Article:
Modernity and Its Discontents
Modernity and Its Discontents are themes that encourage a transnational perspective and tend to break the barriers of time that normally divide and define us as historians.
The study of industrialization calls into being what came before, and what will come after. Feudalism and post-industrial systems are both part of the theme, as industrialization is not a static process but has occurred in a combined and uneven way in almost all parts of the globe. Industrialization involves the study of class in all times and periods, but also for the study of management, capitalism, and competing economic systems. Industrialization calls into being not only the history of the (man, woman, and child) worker, but also of the family and the larger society - their attitudes and beliefs as well as their modes of living. Industrialization is more than just the tale of the factory worker. The Peruvian artisan and the Southern slave, the Chinese peasant, the South African gold miner, the Market Revolution religious evangelist, the eighteenth-century pirate, the American housewife and the Brazilian slum dweller are all encompassed by the theme of industrialization.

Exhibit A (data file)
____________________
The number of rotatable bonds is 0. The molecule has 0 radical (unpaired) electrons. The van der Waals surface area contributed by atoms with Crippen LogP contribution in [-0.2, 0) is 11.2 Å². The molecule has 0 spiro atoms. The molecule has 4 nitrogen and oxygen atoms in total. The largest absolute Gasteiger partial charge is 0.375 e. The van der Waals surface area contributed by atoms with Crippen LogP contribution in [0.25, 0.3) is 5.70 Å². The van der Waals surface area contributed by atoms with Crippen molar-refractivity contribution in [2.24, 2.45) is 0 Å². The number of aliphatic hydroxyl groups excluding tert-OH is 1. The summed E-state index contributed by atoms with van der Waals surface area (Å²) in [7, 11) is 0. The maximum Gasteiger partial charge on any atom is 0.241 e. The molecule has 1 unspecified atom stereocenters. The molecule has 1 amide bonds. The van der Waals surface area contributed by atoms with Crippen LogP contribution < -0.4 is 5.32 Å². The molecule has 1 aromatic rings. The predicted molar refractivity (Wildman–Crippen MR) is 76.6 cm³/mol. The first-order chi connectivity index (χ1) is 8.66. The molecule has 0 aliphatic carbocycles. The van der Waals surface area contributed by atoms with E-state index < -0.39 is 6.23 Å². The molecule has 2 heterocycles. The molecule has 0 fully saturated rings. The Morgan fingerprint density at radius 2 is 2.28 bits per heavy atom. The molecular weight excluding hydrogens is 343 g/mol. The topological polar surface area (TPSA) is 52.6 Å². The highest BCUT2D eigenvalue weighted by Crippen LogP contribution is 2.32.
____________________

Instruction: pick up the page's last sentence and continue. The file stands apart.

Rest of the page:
Related to industrialization is the study of modernity, which, again, involves a very long time span. The study of modernity crosses not only time periods and countries but also disciplines. Students may study the rise of the modern nation state, the evolution of modern science, the history of the philosophical consideration of "the modern," the modern military machine or the aesthetics of modern art, architecture, and film. One may also study the many times and events in which people attempted to escape the implications of modernity, as a theme always invites its opposite.